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From The CriticsReviewer: Christopher Loffredo, PhD (University of Maryland at Baltimore School of Medicine)
Description: This book is an overview of the complex issues of gender, race, and ethnicity as they are applied in biomedical research, particularly in the context of disease disparities and access to healthcare.
Purpose: The purpose is to provide a multidisciplinary approach to defining gender, race, and ethnicity in health research and to encourage critical thinking about these issues. Rather than providing solutions, the author seeks to raise awareness of the problems and provides an ethics based framework.
Audience: The book is written mainly for health researchers and social scientists, including both students and professionals. A background in medicine, public health, or allied disciplines would be helpful to the reader. The book centers on the state of affairs in the U.S., with occasional comments on other regions.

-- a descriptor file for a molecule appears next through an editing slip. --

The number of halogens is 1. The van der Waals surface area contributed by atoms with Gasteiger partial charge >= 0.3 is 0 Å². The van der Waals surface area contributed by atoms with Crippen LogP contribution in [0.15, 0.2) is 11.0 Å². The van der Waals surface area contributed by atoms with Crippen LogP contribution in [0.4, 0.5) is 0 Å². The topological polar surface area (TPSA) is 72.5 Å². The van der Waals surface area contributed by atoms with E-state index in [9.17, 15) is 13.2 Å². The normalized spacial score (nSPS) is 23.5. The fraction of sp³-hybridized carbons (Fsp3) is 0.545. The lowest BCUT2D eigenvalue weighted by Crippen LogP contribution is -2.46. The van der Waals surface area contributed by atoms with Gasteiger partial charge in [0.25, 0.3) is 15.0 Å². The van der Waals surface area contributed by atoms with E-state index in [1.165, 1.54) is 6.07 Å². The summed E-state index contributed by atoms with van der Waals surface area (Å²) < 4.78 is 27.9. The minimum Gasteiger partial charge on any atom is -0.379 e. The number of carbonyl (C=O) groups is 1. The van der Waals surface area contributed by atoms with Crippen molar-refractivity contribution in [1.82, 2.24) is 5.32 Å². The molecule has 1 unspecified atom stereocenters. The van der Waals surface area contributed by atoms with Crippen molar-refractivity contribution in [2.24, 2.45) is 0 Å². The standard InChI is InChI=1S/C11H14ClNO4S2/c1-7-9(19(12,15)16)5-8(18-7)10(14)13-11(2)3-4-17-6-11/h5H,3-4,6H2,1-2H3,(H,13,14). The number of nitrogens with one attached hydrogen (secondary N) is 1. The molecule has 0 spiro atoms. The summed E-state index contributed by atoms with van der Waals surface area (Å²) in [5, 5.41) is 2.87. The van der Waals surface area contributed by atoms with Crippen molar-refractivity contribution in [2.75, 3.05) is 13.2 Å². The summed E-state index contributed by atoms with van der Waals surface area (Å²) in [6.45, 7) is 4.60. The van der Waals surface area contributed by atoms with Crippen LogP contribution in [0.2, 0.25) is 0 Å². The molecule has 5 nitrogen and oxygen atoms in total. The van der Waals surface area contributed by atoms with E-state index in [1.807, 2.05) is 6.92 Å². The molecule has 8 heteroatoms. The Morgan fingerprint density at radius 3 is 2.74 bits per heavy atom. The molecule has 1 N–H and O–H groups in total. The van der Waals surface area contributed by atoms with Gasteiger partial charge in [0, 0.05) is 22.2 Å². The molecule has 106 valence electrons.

Features: This work is organized into three main sections: foundations of the problems, the current health of specific communities, and case studies. In Chapter 1 ethical principles of health research are summarized. Chapter 2 is a review of types of study designs, and in Chapters 3 and 4 the historical development and current usage of the concepts of race and gender are introduced. In subsequent chapters the past and present state of health among African Americans, Asians and Pacific Islanders, Hispanics, Native Americans, women, and persons of varied sexual orientation are described. The final chapters are in-depth case studies of gender and race issues in HIV/AIDS and diabetes. There are few graphics and illustrations in this work, all in Chapter 2 and of dubious value, but otherwise the technical quality is high.
Assessment: This is a readable, enjoyable book. While studiously avoiding suggesting answers to the complex issues raised in the book, the author succeeds admirably in providing an overview of the problem and a framework for critical thinking. Each chapter is well researched and historical quotations and an extensive bibliography are provided. Concepts of acculturation, gender identity, and culture-specific beliefs about disease causes are handled sensitively and objectively. Some readers may find the introductory chapters overly ambitious.